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GM Joel Benjamin’s analysis of the match AlphaZero vs. StockFish

I’ll look into an important phenomenon on the chess landscape, AlphaZero, who just released more match games played against the powerhouse publicly available program, Stockfish.

The games were from a private match of 1,000 games that resulted in 155 wins for Alpha Zero, 6 for Stockfish, and 839 draws. The parameters of the match were somewhat arbitrary; AlphaZero played a somewhat older Stockfish 8 version, the allotted time for the competitors was chosen by AlphaZero’s operators, and it’s not entirely clear when the games were played. In any case, I’m more interested in what kind of chess we can see in these games then issues of relative strength.  I have only plied through a handful of the games released, and they certainly show a mixed bag. Garry Kasparov has praised AlphaZero’s ”style,” namely the way it plays aggressively rather than maneuver around tediously. Others have chimed in positively as well, Matthew Sadler suggesting that we can all learn from AlphaZero’s strategic ideas. But there is certainly a great degree of mind-numbing maneuvers in several of the games.  A whole lot of repetitions bump up the length of almost every game. Yet when AlphaZero found opportunities to attack, it did so with what humans would consider great gusto and great risk.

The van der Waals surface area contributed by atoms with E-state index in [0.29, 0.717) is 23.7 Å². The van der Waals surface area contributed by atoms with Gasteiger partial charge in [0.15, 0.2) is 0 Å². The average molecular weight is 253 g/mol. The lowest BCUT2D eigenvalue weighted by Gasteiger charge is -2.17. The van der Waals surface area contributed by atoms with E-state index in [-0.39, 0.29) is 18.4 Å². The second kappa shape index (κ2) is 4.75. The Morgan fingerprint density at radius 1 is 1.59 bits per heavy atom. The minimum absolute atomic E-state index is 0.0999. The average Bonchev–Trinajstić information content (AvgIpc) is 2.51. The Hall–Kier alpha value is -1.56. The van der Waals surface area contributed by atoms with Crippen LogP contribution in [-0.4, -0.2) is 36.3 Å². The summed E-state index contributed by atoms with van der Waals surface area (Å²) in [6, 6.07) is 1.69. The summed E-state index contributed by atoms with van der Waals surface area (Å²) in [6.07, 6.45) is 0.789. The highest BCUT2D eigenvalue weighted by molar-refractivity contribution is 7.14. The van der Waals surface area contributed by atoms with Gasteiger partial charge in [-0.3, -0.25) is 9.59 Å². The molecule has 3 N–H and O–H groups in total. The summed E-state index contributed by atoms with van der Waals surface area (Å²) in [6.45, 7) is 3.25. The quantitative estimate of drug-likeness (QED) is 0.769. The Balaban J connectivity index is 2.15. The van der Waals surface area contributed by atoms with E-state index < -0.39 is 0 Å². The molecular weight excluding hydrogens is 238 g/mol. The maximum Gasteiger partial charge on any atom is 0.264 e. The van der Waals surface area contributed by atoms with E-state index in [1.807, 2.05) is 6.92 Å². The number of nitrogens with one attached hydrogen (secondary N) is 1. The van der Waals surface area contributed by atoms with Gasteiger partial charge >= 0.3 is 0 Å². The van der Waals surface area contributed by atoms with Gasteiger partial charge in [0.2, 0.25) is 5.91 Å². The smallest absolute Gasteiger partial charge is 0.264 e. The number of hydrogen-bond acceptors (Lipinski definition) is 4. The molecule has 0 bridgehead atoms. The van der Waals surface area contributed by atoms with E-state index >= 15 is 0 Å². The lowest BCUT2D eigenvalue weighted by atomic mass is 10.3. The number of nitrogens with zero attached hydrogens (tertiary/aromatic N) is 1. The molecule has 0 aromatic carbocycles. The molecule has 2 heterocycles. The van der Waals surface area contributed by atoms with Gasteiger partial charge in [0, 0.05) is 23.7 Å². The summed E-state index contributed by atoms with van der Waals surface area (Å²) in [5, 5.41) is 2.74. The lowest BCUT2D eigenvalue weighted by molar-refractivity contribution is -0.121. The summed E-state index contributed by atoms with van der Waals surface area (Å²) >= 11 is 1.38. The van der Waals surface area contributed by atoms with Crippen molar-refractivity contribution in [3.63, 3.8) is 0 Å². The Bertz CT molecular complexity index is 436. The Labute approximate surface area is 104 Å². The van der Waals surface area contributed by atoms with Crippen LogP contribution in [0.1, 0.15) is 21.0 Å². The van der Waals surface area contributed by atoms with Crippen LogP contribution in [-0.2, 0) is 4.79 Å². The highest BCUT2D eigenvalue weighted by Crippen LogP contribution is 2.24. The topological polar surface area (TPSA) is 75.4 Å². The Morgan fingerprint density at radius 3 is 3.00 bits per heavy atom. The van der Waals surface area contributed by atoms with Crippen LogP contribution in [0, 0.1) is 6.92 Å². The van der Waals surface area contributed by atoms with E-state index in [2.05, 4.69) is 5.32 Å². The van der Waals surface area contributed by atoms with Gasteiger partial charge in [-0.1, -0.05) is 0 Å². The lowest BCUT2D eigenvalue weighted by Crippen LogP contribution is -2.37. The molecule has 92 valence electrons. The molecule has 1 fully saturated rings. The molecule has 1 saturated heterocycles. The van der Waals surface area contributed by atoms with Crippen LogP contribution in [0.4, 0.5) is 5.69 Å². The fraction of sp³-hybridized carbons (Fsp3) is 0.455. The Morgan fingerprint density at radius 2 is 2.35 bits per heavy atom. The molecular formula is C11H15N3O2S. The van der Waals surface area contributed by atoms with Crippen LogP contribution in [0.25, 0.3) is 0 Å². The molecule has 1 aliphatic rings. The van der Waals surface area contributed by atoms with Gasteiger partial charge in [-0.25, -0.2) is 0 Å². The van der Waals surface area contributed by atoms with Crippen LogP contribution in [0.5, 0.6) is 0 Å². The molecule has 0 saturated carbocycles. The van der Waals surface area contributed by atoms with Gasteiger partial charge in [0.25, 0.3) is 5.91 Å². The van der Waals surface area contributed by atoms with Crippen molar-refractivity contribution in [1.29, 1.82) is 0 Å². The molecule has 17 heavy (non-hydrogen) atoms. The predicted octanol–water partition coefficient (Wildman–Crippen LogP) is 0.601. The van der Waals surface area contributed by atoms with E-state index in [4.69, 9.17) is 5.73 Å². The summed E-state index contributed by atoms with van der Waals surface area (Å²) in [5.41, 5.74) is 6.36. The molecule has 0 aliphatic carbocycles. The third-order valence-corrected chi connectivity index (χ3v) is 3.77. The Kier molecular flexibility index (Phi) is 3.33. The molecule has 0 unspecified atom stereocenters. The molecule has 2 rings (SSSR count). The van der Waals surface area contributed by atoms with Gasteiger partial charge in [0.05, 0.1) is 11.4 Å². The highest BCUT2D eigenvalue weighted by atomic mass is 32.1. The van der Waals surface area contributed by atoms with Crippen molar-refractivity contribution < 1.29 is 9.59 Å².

In my new book Better Thinking, Better Chess, I wrote a chapter on the relationship between material and initiative. I pointed out that grandmasters consider material, especially the pawn count, to be just one feature of chess and will often sacrifice or the initiative, whether or not they see an immediate payoff. Well, the first game we will look at shows this philosophy but turned up several notches!

Stockfish was not exactly defenseless, scoring something in the vast majority of the games. In the next game, the computers go toe to toe and come out even, though along the way we see a fascinating sacrifice followed by a typical computer elongation of the game.

AlphaZero is said to exhibit a human-like intuition in its games. That’s because we are not able to find our way to the justification of its decisions, in the way traditional alpha-beta engines provide us with principal variations to confirm its moves. I’ll have to conduct deeper study after I download the games to get a better feel, but I’m still not sure how much in these games we can understand enough to apply to our own games.